• The Public Library of Cincinnati and Hamilton County is one of my favorite places, like, ever, which makes this story all the more heartbreaking. Overdoses at the main branch of the library downtown have increased significantly as the heroin crisis continues to grip our region. The main branch is on pace to see 18 overdoses this year — as many as the last two years combined. Solutions to the problem might be difficult, police say, and the situation is just one sign of the larger opiate problem that has taken hold in Ohio and other parts of the country. That problem persists, even as treatment options for addiction have narrowed for many low-income people.

• Finally, how’d that Democratic presidential primary contest go just south of the Ohio River last night? It was a nail-biter. Dem frontrunner Hillary Clinton ended up pulling out a slim victory over U.S. Sen. Bernie Sanders. She took 46.8 percent of the vote, netting 29 delegates, to Sanders’ 46.3 percent of the vote and 27 delegates.

The contest didn’t matter much numerically — Clinton still has a comfortable lead in the overall primary, and Sanders only the narrowest path to victory, even with his win in Oregon’s primary last night. But Clinton desperately wants to put the primary behind her and focus on the general election, where she’s likely to face off against GOP presumptive nominee Donald Trump. The problem for her: Democratic voters aren’t lining up behind her yet, instead continuing to support Sanders’ populist campaign and somewhat more liberal message. Upcoming early June primaries should put Clinton over the top numbers-wise for the nomination, but even after she sews up the primary, she’ll have a bigger task: wooing Sanders supporters to back her in the general election. That may be a big hill to climb, given what happened in Nevada last week and the overall contentiousness of the Democratic primary this season.

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<![CDATA[Morning News and Stuff]]> Do you live in Kentucky? Well, if you do, it's primary day! Unfortunately, it looks like Kentucky's primary has come too late for Republicans to participate in what was the GOP presidential show down. Kentuckians won't be able to vote on which Republican they'd like to see in the White House because Trump became the presumed nominee earlier this month after all other candidates dropped out. But Democrats can still cast their votes for Team Clinton or Team Sanders. If that's not enough to get you to the polls, you can also vote on one of the little-known candidates running for Rand Paul's U.S. Senate seat and who gets to fill the vacant spot in the state House left by retiring state Rep. Tom Kerr.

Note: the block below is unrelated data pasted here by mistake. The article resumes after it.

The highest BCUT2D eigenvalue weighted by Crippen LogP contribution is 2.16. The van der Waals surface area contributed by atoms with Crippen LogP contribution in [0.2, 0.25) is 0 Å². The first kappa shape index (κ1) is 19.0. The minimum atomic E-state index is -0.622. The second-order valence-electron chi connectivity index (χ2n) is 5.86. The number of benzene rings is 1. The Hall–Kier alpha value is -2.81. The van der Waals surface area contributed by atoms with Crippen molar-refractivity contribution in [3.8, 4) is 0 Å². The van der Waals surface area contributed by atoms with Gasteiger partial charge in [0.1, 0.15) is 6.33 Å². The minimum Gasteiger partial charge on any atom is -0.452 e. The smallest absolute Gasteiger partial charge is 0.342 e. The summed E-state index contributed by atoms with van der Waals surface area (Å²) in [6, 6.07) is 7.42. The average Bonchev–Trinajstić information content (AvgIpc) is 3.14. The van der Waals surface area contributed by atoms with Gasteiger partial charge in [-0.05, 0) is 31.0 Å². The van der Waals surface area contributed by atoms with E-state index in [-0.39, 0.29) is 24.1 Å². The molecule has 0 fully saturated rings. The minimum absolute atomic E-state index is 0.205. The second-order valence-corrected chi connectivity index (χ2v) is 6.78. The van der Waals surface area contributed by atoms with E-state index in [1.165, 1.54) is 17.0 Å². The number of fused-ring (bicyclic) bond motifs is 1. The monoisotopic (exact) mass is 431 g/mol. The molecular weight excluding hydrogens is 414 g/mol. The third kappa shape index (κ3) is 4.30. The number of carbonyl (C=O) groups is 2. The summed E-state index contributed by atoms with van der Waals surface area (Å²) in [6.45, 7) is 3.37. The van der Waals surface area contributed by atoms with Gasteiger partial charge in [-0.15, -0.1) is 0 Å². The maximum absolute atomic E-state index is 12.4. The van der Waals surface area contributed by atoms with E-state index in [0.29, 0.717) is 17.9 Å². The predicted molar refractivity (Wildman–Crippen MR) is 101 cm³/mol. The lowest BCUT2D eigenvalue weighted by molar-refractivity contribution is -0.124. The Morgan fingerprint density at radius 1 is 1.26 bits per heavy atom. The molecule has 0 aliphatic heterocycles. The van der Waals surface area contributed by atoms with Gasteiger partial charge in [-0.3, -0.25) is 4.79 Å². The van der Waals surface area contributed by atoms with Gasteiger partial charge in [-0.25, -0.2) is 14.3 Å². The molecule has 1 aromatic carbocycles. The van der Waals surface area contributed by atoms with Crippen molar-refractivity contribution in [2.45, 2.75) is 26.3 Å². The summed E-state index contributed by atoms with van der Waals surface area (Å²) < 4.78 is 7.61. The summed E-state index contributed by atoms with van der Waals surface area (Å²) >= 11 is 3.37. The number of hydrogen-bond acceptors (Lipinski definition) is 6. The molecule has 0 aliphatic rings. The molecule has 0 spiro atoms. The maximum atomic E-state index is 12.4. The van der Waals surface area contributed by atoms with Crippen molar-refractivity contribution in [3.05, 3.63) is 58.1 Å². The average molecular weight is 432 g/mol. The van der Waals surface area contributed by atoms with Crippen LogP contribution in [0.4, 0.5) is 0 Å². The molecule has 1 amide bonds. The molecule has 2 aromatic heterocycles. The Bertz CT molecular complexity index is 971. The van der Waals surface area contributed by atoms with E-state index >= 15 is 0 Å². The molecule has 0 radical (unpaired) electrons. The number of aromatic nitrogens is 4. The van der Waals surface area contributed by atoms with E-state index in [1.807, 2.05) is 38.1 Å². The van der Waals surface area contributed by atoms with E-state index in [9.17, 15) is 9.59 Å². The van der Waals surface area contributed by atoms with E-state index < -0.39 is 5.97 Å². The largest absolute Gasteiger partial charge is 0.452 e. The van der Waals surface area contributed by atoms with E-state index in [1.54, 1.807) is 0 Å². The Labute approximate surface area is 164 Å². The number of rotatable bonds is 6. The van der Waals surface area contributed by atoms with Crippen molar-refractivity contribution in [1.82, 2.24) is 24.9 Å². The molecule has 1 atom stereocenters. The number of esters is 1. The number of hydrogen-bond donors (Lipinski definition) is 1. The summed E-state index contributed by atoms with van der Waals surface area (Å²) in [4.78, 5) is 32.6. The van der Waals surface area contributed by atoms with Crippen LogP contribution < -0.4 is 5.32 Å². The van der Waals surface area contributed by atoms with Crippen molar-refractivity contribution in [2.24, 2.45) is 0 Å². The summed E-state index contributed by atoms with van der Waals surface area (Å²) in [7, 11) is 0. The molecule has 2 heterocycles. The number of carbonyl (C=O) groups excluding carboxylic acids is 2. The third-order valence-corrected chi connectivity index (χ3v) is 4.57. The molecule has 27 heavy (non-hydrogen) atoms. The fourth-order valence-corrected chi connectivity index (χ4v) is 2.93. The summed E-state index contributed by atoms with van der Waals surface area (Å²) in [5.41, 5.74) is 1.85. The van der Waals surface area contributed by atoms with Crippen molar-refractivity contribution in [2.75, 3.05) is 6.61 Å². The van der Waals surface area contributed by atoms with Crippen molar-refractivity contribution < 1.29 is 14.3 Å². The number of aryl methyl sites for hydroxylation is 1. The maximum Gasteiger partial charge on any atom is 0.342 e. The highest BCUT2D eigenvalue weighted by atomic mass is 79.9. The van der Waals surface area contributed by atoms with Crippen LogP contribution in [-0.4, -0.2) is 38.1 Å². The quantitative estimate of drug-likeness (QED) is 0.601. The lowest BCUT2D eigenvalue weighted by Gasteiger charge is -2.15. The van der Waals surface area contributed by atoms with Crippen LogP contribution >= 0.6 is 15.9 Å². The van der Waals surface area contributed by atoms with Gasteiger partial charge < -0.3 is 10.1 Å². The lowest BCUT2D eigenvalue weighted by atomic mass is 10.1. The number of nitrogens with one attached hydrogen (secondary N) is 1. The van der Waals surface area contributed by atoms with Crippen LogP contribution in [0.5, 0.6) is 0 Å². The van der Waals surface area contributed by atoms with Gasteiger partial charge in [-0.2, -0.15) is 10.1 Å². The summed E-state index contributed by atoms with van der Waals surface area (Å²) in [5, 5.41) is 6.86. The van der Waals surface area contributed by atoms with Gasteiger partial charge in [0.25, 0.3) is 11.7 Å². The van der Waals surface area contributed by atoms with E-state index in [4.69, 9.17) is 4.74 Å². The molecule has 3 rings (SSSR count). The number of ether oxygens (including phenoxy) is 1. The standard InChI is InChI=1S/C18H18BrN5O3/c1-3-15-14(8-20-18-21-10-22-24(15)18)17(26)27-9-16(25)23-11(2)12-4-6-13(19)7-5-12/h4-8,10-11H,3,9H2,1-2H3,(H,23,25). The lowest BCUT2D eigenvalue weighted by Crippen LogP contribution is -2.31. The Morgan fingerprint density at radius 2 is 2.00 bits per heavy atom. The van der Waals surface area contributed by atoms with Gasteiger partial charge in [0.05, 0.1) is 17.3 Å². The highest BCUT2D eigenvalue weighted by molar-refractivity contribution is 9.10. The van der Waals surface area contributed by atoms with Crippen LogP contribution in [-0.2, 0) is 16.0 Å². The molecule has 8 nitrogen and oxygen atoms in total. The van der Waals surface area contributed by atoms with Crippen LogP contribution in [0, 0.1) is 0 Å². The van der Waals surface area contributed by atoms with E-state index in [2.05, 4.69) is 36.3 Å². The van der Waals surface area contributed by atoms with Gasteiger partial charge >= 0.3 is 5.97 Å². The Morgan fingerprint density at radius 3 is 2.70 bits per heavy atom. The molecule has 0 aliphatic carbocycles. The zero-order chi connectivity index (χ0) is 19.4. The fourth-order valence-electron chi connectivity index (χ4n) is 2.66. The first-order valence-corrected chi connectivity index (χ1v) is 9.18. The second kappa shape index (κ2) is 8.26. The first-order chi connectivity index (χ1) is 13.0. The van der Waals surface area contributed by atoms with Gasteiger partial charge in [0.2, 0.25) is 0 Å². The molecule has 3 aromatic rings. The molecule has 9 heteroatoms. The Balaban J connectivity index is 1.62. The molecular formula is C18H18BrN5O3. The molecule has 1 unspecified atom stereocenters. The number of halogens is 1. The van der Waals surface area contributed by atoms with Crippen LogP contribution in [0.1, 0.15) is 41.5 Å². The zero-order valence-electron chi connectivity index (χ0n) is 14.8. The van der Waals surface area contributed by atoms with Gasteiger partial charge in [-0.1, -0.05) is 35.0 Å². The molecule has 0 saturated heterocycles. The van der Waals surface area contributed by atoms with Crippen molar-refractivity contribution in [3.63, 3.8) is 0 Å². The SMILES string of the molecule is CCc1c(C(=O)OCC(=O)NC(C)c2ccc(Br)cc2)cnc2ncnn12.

• University of Cincinnati construction partner Skanska and Megan Construction announced Monday that it has signed a $70 million deal to begin renovating the Bearcats' basketball arena in June. The University says it's still fundraising to come up with the rest of the money for the planned $87 million renovation of Fifth Third Arena. The announcement appears to be UC's latest attempt to flaunt its feathers to convince Big 12 officials to allow the university to join the conference, which UC has been trying to join for two years. UC officials are scheduled to meet with Big 12 officials in Dallas in two weeks.

• The Centers for Disease Control is concerned that Kentucky's heroin crisis is leading to another possible crisis: an AIDS/HIV outbreak. The CDC has ranked Kentucky as the state with the highest risk for an HIV outbreak, placing thirteen of the state's counties on its top 20 at-risk list. The federal agency began analyzing every U.S. county after the virus rapidly spread through needle sharing in rural Scott County, Indiana, which has a population of just 20,000 people, and found 220 counties posed a high risk for an outbreak, which includes nearby Brown and Adams counties in Ohio.

• Less than two weeks after bidding farewell to his shot at the White House, Gov. John Kasich sat down on Monday with CNN's Anderson Cooper. In his first interview since dropping out of the race, Kasich told Cooper he wasn't quite ready to endorse presumed Republican nominee Donald Trump, he definitely won't be running as a third party candidate and Republicans need to start appealing to more minority groups if they hope to win the election.
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<![CDATA[Morning News and Stuff]]>

Hey all. Let’s do this news thing.